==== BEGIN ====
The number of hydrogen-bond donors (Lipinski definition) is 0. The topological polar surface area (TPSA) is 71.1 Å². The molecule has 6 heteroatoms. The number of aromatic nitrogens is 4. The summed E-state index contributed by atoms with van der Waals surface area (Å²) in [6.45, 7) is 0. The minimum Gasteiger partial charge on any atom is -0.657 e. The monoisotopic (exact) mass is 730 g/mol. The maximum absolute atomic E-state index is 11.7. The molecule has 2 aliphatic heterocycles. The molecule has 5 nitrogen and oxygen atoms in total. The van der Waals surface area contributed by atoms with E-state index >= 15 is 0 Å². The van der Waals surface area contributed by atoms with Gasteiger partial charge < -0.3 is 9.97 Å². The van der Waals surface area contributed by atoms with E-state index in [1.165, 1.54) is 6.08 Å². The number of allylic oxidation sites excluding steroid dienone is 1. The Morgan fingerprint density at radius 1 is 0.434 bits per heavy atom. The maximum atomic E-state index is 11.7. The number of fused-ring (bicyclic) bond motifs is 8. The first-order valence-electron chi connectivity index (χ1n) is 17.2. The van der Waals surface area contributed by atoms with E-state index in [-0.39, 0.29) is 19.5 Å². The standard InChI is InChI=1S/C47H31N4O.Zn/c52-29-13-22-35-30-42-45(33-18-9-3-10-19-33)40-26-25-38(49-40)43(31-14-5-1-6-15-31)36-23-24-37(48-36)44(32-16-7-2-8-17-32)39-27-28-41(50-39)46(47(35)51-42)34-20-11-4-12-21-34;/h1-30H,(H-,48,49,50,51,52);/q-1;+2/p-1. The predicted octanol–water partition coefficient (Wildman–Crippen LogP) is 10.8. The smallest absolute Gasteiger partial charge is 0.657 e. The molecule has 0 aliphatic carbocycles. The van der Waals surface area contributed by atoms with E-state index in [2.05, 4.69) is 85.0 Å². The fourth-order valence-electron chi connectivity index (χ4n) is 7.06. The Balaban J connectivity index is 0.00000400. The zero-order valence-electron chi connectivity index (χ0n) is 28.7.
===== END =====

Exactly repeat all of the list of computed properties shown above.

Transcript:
The number of hydrogen-bond donors (Lipinski definition) is 0. The topological polar surface area (TPSA) is 71.1 Å². The molecule has 6 heteroatoms. The number of aromatic nitrogens is 4. The summed E-state index contributed by atoms with van der Waals surface area (Å²) in [6.45, 7) is 0. The minimum Gasteiger partial charge on any atom is -0.657 e. The monoisotopic (exact) mass is 730 g/mol. The maximum absolute atomic E-state index is 11.7. The molecule has 2 aliphatic heterocycles. The molecule has 5 nitrogen and oxygen atoms in total. The van der Waals surface area contributed by atoms with E-state index >= 15 is 0 Å². The van der Waals surface area contributed by atoms with Gasteiger partial charge < -0.3 is 9.97 Å². The van der Waals surface area contributed by atoms with E-state index in [1.165, 1.54) is 6.08 Å². The number of allylic oxidation sites excluding steroid dienone is 1. The Morgan fingerprint density at radius 1 is 0.434 bits per heavy atom. The maximum atomic E-state index is 11.7. The number of fused-ring (bicyclic) bond motifs is 8. The first-order valence-electron chi connectivity index (χ1n) is 17.2. The van der Waals surface area contributed by atoms with E-state index in [-0.39, 0.29) is 19.5 Å². The standard InChI is InChI=1S/C47H31N4O.Zn/c52-29-13-22-35-30-42-45(33-18-9-3-10-19-33)40-26-25-38(49-40)43(31-14-5-1-6-15-31)36-23-24-37(48-36)44(32-16-7-2-8-17-32)39-27-28-41(50-39)46(47(35)51-42)34-20-11-4-12-21-34;/h1-30H,(H-,48,49,50,51,52);/q-1;+2/p-1. The predicted octanol–water partition coefficient (Wildman–Crippen LogP) is 10.8. The smallest absolute Gasteiger partial charge is 0.657 e. The molecule has 0 aliphatic carbocycles. The van der Waals surface area contributed by atoms with E-state index in [2.05, 4.69) is 85.0 Å². The fourth-order valence-electron chi connectivity index (χ4n) is 7.06. The Balaban J connectivity index is 0.00000400. The zero-order valence-electron chi connectivity index (χ0n) is 28.7.